Can the New Season of the Absolutely Dreadful ‘Walking Dead’ Save It From Itself?

'The Walking Dead' could actually get better by going simpler.

The Walking Dead Season 8 Synopsis
Jeffrey Dean Morgan as Negan and Chandler Riggs as Carl Grimes. Gene Page/AMC

The Walking Dead has its moments, but for the most part, it’s an absolutely dreadful show. Everything about it is nonsensical and terrible. The characters, the plotting, the dialogue, the hilariously bad CGI from Season 7 (#Deergate); it’s all bad. At this point, the show’s biggest flaw is it wants to be taken seriously as a prestige drama after seven up and, mostly, down years. What the shot callers at AMC should be doing instead is leaning into the skid and having more fun with this ridiculous apocalyptic thrill ride (shout out to Andrew Lincoln’s armageddon beard).

The Walking Dead was always at its best when it was moving at a brisk pace and throwing obstacles at our protagonists left and right. Seasons 1 and 4 worked because the extraneous nonsense was mostly cut, and the show’s blade was sharpened to a point that it could rival Michonne’s katana. Tactical sweeps, zombie kills, some light, meaningful world-pondering, and then it was back on the road to take out the next bad guy. Whenever the series stops to put down roots—like the farm, the prison and Alexandria—it becomes as mind-numbing as a walker.

But the upcoming eighth season could return The Walking Dead to its baser instincts, and that’s a good thing. For all it’s ambition, the series has never had the writing to pull off grand thematic statements on the nature of humanity. But that doesn’t means its action can’t serve the characters while being entertaining as hell. If the official Season 8 synopsis, according to Uproxx, is anything to go by, this year should be a bloody romp that emphasizes the show’s strengths.

“Last season, Rick Grimes and his group of survivors were confronted with their deadliest challenge yet. With the comfort of Alexandria, they let their guard down, only to be reminded how brutal the world they live in can be.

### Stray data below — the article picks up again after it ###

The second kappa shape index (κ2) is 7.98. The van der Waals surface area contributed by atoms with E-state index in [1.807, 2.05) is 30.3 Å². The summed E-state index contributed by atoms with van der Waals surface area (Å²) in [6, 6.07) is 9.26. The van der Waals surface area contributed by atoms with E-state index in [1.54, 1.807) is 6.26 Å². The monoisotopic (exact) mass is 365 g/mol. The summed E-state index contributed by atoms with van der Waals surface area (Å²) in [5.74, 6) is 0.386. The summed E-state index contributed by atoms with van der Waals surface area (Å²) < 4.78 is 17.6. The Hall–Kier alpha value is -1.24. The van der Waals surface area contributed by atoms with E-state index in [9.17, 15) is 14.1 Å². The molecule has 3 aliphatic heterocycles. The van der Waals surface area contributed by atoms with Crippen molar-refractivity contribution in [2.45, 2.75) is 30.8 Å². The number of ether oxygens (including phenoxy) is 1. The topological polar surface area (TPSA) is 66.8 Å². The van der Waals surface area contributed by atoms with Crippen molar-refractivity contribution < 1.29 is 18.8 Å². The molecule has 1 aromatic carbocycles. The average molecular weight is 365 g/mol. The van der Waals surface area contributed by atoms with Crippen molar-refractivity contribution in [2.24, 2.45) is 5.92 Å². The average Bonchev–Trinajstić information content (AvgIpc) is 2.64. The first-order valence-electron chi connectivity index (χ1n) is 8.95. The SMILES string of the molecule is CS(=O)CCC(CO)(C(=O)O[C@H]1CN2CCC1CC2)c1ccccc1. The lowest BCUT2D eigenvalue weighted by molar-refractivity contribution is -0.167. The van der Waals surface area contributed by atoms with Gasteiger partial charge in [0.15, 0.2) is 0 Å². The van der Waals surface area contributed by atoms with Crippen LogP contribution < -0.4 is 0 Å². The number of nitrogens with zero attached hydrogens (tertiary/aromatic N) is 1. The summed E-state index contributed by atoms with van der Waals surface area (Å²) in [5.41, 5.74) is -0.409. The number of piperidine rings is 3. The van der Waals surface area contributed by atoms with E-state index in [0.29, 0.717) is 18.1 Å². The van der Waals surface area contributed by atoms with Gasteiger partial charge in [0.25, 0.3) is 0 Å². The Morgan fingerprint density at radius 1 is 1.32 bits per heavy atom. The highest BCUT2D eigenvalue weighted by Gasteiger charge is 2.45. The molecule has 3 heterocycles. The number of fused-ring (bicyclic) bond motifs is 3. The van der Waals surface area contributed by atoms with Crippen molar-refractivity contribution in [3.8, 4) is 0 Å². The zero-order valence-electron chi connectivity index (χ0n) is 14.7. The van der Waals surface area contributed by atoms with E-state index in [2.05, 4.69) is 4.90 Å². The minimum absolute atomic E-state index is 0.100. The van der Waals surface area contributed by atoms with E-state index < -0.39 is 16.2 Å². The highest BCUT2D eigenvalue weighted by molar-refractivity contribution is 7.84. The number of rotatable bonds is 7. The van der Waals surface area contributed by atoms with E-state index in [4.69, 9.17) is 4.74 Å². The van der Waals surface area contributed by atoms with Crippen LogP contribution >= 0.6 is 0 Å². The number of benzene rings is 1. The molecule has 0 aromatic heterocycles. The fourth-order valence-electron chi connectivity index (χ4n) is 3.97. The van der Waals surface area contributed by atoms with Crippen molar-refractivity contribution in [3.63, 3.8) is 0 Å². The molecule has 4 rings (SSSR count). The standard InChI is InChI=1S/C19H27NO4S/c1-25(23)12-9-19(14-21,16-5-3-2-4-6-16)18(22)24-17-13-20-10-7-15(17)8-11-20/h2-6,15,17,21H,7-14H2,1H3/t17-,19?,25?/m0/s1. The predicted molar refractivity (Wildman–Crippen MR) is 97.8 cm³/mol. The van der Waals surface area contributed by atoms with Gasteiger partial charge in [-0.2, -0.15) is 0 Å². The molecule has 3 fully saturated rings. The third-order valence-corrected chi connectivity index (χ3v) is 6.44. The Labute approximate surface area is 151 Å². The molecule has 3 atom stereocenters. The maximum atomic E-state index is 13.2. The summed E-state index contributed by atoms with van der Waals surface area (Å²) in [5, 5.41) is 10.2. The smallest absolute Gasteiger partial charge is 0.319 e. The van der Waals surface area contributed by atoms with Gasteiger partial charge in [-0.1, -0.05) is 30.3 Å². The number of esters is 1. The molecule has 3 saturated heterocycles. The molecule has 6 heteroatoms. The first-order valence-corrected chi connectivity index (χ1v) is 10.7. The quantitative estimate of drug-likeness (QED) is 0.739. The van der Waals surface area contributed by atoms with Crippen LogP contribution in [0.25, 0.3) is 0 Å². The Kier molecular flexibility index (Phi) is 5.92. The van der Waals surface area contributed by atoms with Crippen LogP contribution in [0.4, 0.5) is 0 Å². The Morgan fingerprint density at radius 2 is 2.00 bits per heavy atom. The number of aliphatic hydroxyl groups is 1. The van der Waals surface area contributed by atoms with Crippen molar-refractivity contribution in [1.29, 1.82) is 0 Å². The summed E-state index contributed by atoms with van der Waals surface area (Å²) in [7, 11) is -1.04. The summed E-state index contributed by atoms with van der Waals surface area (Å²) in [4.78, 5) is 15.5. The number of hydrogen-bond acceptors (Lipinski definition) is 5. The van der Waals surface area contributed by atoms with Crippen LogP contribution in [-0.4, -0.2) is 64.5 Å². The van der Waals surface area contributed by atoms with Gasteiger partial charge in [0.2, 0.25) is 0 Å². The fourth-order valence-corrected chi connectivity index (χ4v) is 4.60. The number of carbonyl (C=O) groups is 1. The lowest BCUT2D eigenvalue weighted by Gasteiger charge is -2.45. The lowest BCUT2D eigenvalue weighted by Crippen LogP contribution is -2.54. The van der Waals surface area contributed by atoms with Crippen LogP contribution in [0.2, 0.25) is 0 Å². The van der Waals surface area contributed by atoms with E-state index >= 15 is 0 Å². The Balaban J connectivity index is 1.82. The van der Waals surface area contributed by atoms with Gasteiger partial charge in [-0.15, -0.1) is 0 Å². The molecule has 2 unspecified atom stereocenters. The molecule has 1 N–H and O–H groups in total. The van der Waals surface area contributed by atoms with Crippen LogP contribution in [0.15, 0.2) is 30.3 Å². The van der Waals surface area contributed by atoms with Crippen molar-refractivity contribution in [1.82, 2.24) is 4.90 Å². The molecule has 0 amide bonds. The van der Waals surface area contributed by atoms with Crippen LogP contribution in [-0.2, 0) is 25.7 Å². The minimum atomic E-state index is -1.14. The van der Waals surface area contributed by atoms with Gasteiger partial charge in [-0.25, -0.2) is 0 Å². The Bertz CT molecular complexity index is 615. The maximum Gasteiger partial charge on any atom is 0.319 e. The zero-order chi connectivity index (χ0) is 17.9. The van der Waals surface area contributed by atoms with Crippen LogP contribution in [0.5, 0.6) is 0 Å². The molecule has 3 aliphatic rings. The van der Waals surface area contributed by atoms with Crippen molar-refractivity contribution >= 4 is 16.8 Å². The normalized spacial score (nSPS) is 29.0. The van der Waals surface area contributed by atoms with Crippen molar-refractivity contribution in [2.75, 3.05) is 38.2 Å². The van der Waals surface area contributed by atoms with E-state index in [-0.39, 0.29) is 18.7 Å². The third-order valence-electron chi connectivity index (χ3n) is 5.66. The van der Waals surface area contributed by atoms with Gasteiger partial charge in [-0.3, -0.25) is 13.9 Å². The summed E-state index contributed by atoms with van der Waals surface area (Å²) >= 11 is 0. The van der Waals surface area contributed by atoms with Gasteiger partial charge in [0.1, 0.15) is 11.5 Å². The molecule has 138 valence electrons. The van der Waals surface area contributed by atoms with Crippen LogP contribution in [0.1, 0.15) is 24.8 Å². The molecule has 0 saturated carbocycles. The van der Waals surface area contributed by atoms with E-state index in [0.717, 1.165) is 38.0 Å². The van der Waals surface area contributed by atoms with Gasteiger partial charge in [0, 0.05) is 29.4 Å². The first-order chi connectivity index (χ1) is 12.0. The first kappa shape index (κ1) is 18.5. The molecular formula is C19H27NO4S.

“Feeling powerless under Negan’s rules and demands, Rick advocated the group play along. But seeing that Negan couldn’t be reasoned with, Rick began rallying together other communities affected by the Saviors. And with the support of the Hilltop and Kingdom, they finally have enough fire power to contest the Saviors.

“This season, Rick brings ‘All Out War’ to Negan and his forces. The Saviors are larger, better-equipped, and ruthless — but Rick and the unified communities are fighting for the promise of a brighter future. The battle lines are drawn as they launch into a kinetic, action-packed offensive.

“Up until now, survival has been the focus of Rick and our group, but it’s not enough. They have to fight to take back their freedom so that they can live. So that they can rebuild. As with any battle, there will be losses. Casualties. But with Rick leading the Alexandrian forces, Maggie leading the Hilltop, and King Ezekiel leading the Kingdom — Negan and the Saviors’ grip on this world may finally be coming to an end.”

Alliances, double-crosses, fire power, all out war. Don’t be afraid to have some silly fun, Walking Dead. It’s okay to be intentionally ridiculous, share a wink with the audience. Rick doing battle with Negan, real nuts and bolts battle like something out of the book Lucifer’s Hammer, sounds like something we’d want to watch.

The Walking Dead returns to AMC (AMC) for its eighth season and 100th episode on October 22.

Can the New Season of the Absolutely Dreadful ‘Walking Dead’ Save It From Itself?